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Health & Safety :

health-safety-coneCity Care believes in maintaining safe, satisfied and productive employees. We do this by considering our people's physical and mental wellbeing and engaging them to proactively make their safety a priority in their daily activities.

Over and above complying with minimum standards, City Care actively seeks to achieve best practice in health and safety. Accordingly, City Care's health and safety and environmental systems are certified to:

  • ACC has certified that City Care meets the tertiary level of the ACC partnership programme. This is the highest level that ACC recognises. Certification to this level requires thorough independent audits of City Care's systems every two years and evidence that ongoing improvement in health and safety management is being practised at all levels of the organisation.

  • City Care has also achieved external accreditation to NZS 4801 Health & Safety Management.


Health and safety is a standard item on the agenda for monthly management meetings. Divisional Health and Safety Committees also meet monthly. Minutes from both meetings are passed to operational teams for inclusion in their monthly meetings.

Our CEO, Onno Mulder, provides a monthly newsletter which is distributed to every employee at every level of the organisation. The newsletter captures key health and safety messages.

Daily toolbox meetings are held at each site to discuss any pertinent HSE issues, site-specific hazards, etc. Crews are issued with daily job checklists specific to the site they're working on.

Each aspect of City Care operations is audited on a six-monthly basis, with our full health and safety management system audited internally annually and two-yearly by ACC.

Hazard management

Tree-MaintenanceCity Care is a significant employer, and we are mindful of the need for work-life balance. For example, we monitor the hours worked by employees to ensure that management practices do not impose excessive demands on individuals.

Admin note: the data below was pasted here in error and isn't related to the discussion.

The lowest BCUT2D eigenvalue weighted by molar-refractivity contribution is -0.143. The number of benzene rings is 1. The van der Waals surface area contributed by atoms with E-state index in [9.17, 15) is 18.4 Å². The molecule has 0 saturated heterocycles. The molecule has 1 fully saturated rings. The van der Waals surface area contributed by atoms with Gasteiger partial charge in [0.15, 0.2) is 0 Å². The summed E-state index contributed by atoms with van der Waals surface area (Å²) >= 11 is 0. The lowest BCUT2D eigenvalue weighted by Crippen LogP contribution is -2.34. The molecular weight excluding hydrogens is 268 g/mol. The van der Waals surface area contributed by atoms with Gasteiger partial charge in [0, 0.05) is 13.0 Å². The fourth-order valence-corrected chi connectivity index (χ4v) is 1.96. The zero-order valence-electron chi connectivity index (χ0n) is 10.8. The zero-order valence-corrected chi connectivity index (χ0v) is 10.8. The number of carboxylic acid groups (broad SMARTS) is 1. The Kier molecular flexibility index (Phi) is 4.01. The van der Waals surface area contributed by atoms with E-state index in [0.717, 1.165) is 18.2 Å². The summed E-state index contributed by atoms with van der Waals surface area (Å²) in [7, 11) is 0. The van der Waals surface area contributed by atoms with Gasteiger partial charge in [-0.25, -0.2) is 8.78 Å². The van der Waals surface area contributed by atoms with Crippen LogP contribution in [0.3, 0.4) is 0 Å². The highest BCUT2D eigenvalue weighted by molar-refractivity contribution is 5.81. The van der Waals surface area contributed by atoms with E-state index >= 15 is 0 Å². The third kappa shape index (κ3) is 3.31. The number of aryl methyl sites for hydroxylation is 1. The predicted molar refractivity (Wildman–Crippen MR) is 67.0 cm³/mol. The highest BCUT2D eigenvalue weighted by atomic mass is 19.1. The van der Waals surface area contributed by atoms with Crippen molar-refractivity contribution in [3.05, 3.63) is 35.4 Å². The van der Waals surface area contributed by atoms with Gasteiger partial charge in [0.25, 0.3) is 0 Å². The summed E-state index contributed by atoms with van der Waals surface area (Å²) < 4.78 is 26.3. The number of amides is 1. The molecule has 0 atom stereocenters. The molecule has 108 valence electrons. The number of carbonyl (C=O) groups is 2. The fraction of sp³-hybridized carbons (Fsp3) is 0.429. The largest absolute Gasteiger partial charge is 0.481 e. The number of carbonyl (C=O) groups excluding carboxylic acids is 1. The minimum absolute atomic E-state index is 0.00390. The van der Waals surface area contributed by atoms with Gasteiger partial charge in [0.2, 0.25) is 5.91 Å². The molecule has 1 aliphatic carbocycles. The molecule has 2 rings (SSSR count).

City Care has a detailed system for the identification and management of hazards. It is a primary responsibility of all staff to ensure that their work is performed safely and without injury to themselves, other members of staff, or the general public. Part of this responsibility is to identify all hazards that are likely to be encountered in the work place and put controls in place to eliminate or minimise them.

Staff Induction and Training

All City Care employees are formally inducted when they commence their employment. During the induction process, managers pay particular attention to ensuring that new employees are made fully aware of City Care's health, safety and environmental policies and procedures, and of the hazards they may encounter in their work.

New employees are asked to sign a statement that they have read and understood City Care's health, safety and environmental requirements. The same form of induction is given to temporary workers (whether on short term employment contracts or workers recruited from labour hire firms) and to subcontractors employed to assist City Care in any capacity.

The training needs of staff, including safety training, are also assessed as part of their induction and a training programme set up for them. This is reviewed whenever the safety requirements of their role or contracts change.

Health and safety training requirements are identified and reviewed in each employee's annual performance review. This ensures that training and qualifications (First Aid, SiteSafe, STMS, etc) are kept current and relevant to job (and client) requirements.

Plant, PPE, vehicles and equipment

All staff are required to test their plant and equipment daily or immediately before use if not used daily. We have robust processes and procedures to be followed in case of fault or emergency.

Appropriate PPE (personal protective equipment) must be worn at all times on site and when performing specific tasks. City Care has adopted the PPE standards employed by SCIRT across all of our field operations – staff must use mandatory hard hats, safety footwear, protective glasses and full coverage pants and shirts, with hearing protection and gloves as required.

Total recordable injury frequency rates (trifr)

Our intense focus on the critical area of health and safety has seen significant decreases in our Lost Time Injury (LTI) and severity rates. This has been enabled through the continual improvement of our systems and processes, reinforced through a 'cascading information' approach.

TRIFR June 2017


City care Health & safety in the media

In its May 2016 edition, NZ Construction News magazine featured a story on GM Health and Safety, John Ford, asking him how he has successfully inspired a change of H&S culture at City Care.

John's approach is all about effectively managing risk through the twin tenets of good leadership and getting the fundamentals right.

Read the NZCN story

John Ford1
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